The end of the year is always a busy time for video games, and with the next gen consoles rolling out, this year is no exception. But among all the new Spider-Men and Assassin Vikings, Giant Squid’s The Pathless has dominated my gaming time and my thoughts. This is a beautiful game, full of stunning visuals and polished style, that’s an absolute blast to play.
In The Pathless, you control a nameless Hunter who must purge a terrible darkness from her island and stop an evil entity called The Godslayer. You navigate various areas of a sprawling open map, primarily on foot. Scattered liberally across the island are floating icons that, when shot by your bow and arrow, fill up a dash meter for you to move faster, and give you an added burst of speed if you shoot them while running.
Thankfully, firing at targets while sprinting at top speed isn’t nearly as difficult as it sounds. The Hunter will lock on to the closest icon when you hold down the trigger, so you simply need to release the button when a small progress bar fills. The flow of gameplay sometimes feels like a rhythm game rather than an action game — you cruise through dense forests, finding the exact beat of hold-then-release to keep your speed constant.
Your other means of traversing the game’s world is your only companion: an eagle. Your feathered partner can carry you across gaps and help you ascend high cliffs and platforms, or carry objects to solve environmental puzzles. Most importantly, you can pet the eagle with the press of a button. You actually have to at certain points in the game, such as when you have to wipe the ashes off your eagle pal after getting swept up in burning storms of corruption. Considering how the game is full of ruins and signs of lives that have passed, this link with your eagle is a welcome source of warmth and connection.
Narratively, The Pathless isn’t looking to break any new ground — its story of a cursed land and a wicked evil that must be cleansed is familiar, but well-told. There is also a great amount of nuance to be found here through the messages and bodies scattered across the landscape. Frequently you’ll find messages of people’s last words, and these messages paint a harrowing picture of life near an impending tragedy, powerless to stop it, left only to speak on what scant hope they have left. It’s economical show-don’t-tell storytelling that makes the Hunter’s quest feel all the more important.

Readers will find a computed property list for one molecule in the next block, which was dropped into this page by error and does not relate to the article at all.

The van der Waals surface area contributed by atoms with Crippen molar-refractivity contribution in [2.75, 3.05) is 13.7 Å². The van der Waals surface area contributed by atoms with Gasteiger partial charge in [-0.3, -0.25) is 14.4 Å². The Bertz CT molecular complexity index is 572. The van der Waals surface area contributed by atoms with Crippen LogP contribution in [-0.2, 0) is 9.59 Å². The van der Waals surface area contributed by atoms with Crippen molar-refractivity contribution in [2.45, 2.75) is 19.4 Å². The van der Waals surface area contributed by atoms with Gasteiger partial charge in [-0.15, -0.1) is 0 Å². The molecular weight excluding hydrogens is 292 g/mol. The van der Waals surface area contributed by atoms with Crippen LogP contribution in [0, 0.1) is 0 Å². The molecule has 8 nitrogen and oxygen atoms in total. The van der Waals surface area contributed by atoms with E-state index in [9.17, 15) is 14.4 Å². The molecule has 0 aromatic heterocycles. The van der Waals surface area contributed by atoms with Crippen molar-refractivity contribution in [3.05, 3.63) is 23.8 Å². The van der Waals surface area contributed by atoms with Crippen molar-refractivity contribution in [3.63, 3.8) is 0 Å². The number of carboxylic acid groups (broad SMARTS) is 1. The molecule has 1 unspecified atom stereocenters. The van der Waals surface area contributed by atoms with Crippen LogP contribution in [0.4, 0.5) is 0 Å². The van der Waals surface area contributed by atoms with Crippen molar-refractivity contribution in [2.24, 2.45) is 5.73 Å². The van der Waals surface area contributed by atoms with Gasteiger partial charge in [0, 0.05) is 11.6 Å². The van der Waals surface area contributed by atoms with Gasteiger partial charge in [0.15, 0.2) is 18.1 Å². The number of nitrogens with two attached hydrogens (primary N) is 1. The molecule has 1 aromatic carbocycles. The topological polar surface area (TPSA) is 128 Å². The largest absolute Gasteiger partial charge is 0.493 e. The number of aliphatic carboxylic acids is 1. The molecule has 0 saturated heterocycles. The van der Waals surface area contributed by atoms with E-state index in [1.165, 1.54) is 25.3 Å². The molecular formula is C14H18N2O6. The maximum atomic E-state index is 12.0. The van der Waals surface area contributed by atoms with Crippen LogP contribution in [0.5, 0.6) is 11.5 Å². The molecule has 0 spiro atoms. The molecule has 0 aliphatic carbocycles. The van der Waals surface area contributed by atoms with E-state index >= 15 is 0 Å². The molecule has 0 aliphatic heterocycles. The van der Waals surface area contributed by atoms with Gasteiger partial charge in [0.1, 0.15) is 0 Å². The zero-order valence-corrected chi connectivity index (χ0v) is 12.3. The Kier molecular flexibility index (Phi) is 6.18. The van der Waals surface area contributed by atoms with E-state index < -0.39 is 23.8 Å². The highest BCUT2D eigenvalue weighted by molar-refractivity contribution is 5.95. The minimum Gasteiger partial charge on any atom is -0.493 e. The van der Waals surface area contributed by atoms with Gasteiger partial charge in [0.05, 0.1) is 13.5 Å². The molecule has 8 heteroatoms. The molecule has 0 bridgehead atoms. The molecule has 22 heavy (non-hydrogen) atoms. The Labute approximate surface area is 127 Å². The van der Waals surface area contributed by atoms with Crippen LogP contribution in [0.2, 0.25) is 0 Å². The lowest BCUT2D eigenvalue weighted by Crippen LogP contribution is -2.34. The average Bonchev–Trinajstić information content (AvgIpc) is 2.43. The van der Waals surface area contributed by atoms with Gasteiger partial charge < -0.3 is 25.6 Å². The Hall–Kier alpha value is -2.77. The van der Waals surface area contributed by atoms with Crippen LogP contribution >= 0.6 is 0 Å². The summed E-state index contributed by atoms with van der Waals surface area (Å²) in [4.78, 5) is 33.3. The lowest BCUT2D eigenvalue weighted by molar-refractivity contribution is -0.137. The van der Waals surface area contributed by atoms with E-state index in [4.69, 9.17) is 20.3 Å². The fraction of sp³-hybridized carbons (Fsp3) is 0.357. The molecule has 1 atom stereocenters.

For the majority of the game, The Pathless, true to its name, lets you set your own pace. Though there are separate areas built around an encounter with one specific guardian to eventually defeat, the game is open for you to explore. You make progress by solving environmental puzzles to light towers that will dispel the evil darkness and allow you to move to the next plateau. There is no set order for these puzzles, and you’re meant to stumble onto them in your own time. You do have a special visor you can look through to see the general direction of puzzles and towers, but there’s no mini-map to orient you. It’s just you and the elements.
During the climactic showdowns, when the game repurposes its run-and-shoot flow for combat, your Hunter never has to worry about health or dying and respawning. Getting hit sends you backward a bit and impedes your progress, but only momentarily. In doing so, playing The Pathless becomes a single unbroken quest, as opposed to the usual action game loop. The Hunter’s, and your, work isn’t done until it’s actually done.
This lack of linear structure or overt objectives really gives The Pathless an atmosphere of mystery. Your curiosity is your guiding principle, in a fundamentally freeing way that I haven’t experienced in a video game since Breath of the Wild. See something over that hill? Go check it out, unless you get distracted by something else on your way. Your non-dashing walk speed is purposefully slow, meaning that when you’re not sprinting like Sonic the Hedgehog, you’re taking measured, careful steps and able to drink in the details of your environment.
The details of the environment are worth the attention. The Pathless’ art style is stark and clean, full of soothing greens and blues, which makes the oppressive red of the burning evil in enemy encounters pop all the more viscerally. The way the land bends and blurs when you sprint is mesmerizing — something all my attempts at taking screenshots while sprinting proved impossible to capture in a still image.
The visual splendor is matched by an amazing soundtrack that is typically sparse and atmospheric, swelling into explosive full band numbers in moments of action. The music also feels like an exploration — you stumble onto unique tracks just like you stumble onto a mammoth skull or a crumbled castle in the environment.
Every aspect of The Pathless has been polished to a fine edge, from the catharsis of sprinting through the woods to the kinetic thrill you get from hitting every target mid-run. Your adventure with your eagle friend is full of subtle emotional depth, and its world building is an incredible example of telling a straightforward story in a confident, complex way. There’s a lot of hubbub going around about a lot of games right now, but The Pathless is absolutely deserving of your time and attention.
And, to reiterate, you can pet the Eagle.
A code was provided by PR for the purposes of this review.
Some of the coverage you find on Cultured Vultures contains affiliate links, which provide us with small commissions based on purchases made from visiting our site. We cover gaming news, movie reviews, wrestling and much more.